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by Colin Powell
With news coming last week that Deer Isle-Stonington High School could apply for federal grant money without firing Principal Todd West, Islanders set to work brainstorming ideas to improve secondary education at a meeting Monday, April 5.
Superintendent Bob Webster and West moderated this, the first of two planning meetings, and set the ground rules at the beginning. This was to be a brainstorming session. After hearing about where the school is and what the “transformational model” requires administrators and faculty to accomplish, the audience would have a chance to throw out possible new or improved programs to help accomplish those goals.
Webster opened the discussion noting that while the school was told recently that it could receive at least one year of funding without firing West, “we have to prove to [the Department of Education’s] satisfaction that improvements West and the faculty have been doing have provided a head-start on meeting the grant requirements.” To that end, West provided a three-column document outlining the four major imperatives of school improvement. The first column held goals required or suggested by the transformational model; the second held notes about current efforts at the high school to meet that goal; the third held West’s ideas for next steps.
Addressing a citizen concern, Webster explained that while funding could be pulled after the first year if the administration cannot prove they are on the right track to improvement, there is no threat of the money spent during that first year being taken back.
Noting the need not just for incremental improvement, but transformation, citizen Zach Rosenfield asked, “Are you prepared to discuss the possibility that West is not the transformational leader we’re looking for?” School Board Chairman Andrew Vaughn, speaking as a citizen, explained that he has worked in higher education for nearly 14 years, been in a lot of schools and been on lots of committees that reviewed schools. “In my opinion, Todd West is amongst the top 5 percent [of administrators] that I have seen. I think we have our transformational leader right here.”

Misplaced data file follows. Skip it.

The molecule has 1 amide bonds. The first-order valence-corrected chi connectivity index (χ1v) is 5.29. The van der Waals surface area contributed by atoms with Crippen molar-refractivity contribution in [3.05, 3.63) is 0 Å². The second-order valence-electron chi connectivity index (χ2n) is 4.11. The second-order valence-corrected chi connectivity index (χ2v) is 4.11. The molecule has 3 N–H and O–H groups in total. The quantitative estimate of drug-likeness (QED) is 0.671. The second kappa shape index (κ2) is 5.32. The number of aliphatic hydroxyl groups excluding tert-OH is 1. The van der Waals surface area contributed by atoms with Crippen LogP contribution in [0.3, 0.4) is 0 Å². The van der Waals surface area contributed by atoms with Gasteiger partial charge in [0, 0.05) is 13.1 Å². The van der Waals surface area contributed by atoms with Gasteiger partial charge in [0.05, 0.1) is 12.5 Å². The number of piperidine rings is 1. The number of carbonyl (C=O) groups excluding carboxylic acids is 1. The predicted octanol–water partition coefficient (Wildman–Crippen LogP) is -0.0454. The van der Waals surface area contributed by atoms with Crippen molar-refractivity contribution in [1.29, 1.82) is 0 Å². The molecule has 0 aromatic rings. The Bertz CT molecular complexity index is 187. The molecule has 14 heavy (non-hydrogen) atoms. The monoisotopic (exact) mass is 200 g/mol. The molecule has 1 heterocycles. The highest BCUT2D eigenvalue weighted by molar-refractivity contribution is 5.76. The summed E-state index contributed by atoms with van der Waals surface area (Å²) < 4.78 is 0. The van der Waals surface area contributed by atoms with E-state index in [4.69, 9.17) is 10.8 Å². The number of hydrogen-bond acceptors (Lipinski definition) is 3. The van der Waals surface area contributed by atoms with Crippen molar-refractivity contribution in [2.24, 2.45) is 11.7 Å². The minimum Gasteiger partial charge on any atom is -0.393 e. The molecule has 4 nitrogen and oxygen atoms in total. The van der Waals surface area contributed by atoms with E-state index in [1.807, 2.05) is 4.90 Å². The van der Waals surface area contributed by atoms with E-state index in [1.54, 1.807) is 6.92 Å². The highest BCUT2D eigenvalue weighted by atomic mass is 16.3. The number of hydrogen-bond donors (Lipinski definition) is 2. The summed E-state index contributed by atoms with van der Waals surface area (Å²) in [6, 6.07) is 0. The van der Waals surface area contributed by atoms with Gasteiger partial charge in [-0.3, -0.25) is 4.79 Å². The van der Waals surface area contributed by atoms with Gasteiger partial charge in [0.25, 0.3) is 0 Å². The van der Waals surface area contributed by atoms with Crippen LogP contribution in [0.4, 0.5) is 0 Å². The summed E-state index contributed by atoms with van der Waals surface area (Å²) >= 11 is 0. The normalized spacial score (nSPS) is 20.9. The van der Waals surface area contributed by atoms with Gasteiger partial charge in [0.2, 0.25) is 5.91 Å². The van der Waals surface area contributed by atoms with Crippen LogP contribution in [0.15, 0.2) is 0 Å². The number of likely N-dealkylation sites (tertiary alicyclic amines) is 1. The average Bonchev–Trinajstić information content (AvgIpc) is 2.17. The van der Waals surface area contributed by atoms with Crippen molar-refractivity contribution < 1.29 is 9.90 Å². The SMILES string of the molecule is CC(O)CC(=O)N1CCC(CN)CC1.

Vaughn further noted that the state waiving the requirement to fire the principal was evidence that the Department of Education is already satisfied with some of the progress the school has made. That said, citizen Linda Nelson pointed out that while the school did receive the waiver, the point of the transformational model is to make drastic changes. “Is there a need to have a guy that can be the bad guy?” asked Nelson. Webster noted that the grant application could include plans to bring on a “grant manager” or secondary administrator for the high school just during the grant period.
During the brainstorming session, the audience of nearly 70 people discussed ways to achieve the four components of the transformational model: 1) Developing and increasing teacher and school leader effectiveness, 2) comprehensive instructional reform strategies, 3) increasing learning time and creating community-oriented schools, and 4) providing operational flexibility and sustained support.
Many of the required components under number one, West pointed out, are not currently legal under Maine law. These include incentive pay for educators and tying educator performance reviews to student performance. Webster noted that a legislative bill, LD 1799, will likely be passed this session to allow these efforts, but they would take a year to implement and would also have to be negotiated with the teacher association, delaying their implementation until at least the second year of the grant.